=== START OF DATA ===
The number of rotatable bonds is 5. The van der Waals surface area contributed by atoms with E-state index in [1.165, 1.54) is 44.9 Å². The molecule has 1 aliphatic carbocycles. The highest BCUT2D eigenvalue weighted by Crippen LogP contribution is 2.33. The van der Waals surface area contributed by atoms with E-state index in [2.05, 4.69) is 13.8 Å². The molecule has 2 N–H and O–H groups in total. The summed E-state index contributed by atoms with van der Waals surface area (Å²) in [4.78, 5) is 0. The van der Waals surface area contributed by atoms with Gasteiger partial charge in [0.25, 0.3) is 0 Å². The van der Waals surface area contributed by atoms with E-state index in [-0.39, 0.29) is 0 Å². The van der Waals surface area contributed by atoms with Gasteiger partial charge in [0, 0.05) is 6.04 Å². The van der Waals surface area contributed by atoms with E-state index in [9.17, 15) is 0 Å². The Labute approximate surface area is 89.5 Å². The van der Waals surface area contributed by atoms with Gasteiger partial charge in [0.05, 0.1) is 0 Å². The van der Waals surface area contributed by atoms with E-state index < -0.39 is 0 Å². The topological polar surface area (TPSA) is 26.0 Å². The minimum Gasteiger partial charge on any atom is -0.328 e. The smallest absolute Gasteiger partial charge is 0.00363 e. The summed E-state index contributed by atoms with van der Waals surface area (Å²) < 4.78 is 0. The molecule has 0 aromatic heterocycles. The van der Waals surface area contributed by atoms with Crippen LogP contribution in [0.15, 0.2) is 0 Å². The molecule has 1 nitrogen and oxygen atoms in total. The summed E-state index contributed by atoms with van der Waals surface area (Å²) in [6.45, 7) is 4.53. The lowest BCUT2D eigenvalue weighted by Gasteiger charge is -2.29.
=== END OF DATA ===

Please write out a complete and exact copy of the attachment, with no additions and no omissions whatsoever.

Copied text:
The number of rotatable bonds is 5. The van der Waals surface area contributed by atoms with E-state index in [1.165, 1.54) is 44.9 Å². The molecule has 1 aliphatic carbocycles. The highest BCUT2D eigenvalue weighted by Crippen LogP contribution is 2.33. The van der Waals surface area contributed by atoms with E-state index in [2.05, 4.69) is 13.8 Å². The molecule has 2 N–H and O–H groups in total. The summed E-state index contributed by atoms with van der Waals surface area (Å²) in [4.78, 5) is 0. The van der Waals surface area contributed by atoms with Gasteiger partial charge in [0.25, 0.3) is 0 Å². The van der Waals surface area contributed by atoms with E-state index in [-0.39, 0.29) is 0 Å². The van der Waals surface area contributed by atoms with Gasteiger partial charge in [0, 0.05) is 6.04 Å². The van der Waals surface area contributed by atoms with E-state index in [9.17, 15) is 0 Å². The Labute approximate surface area is 89.5 Å². The van der Waals surface area contributed by atoms with Gasteiger partial charge in [0.05, 0.1) is 0 Å². The van der Waals surface area contributed by atoms with E-state index < -0.39 is 0 Å². The topological polar surface area (TPSA) is 26.0 Å². The minimum Gasteiger partial charge on any atom is -0.328 e. The smallest absolute Gasteiger partial charge is 0.00363 e. The summed E-state index contributed by atoms with van der Waals surface area (Å²) < 4.78 is 0. The molecule has 0 aromatic heterocycles. The van der Waals surface area contributed by atoms with Crippen LogP contribution in [0.15, 0.2) is 0 Å². The molecule has 1 nitrogen and oxygen atoms in total. The summed E-state index contributed by atoms with van der Waals surface area (Å²) in [6.45, 7) is 4.53. The lowest BCUT2D eigenvalue weighted by Gasteiger charge is -2.29.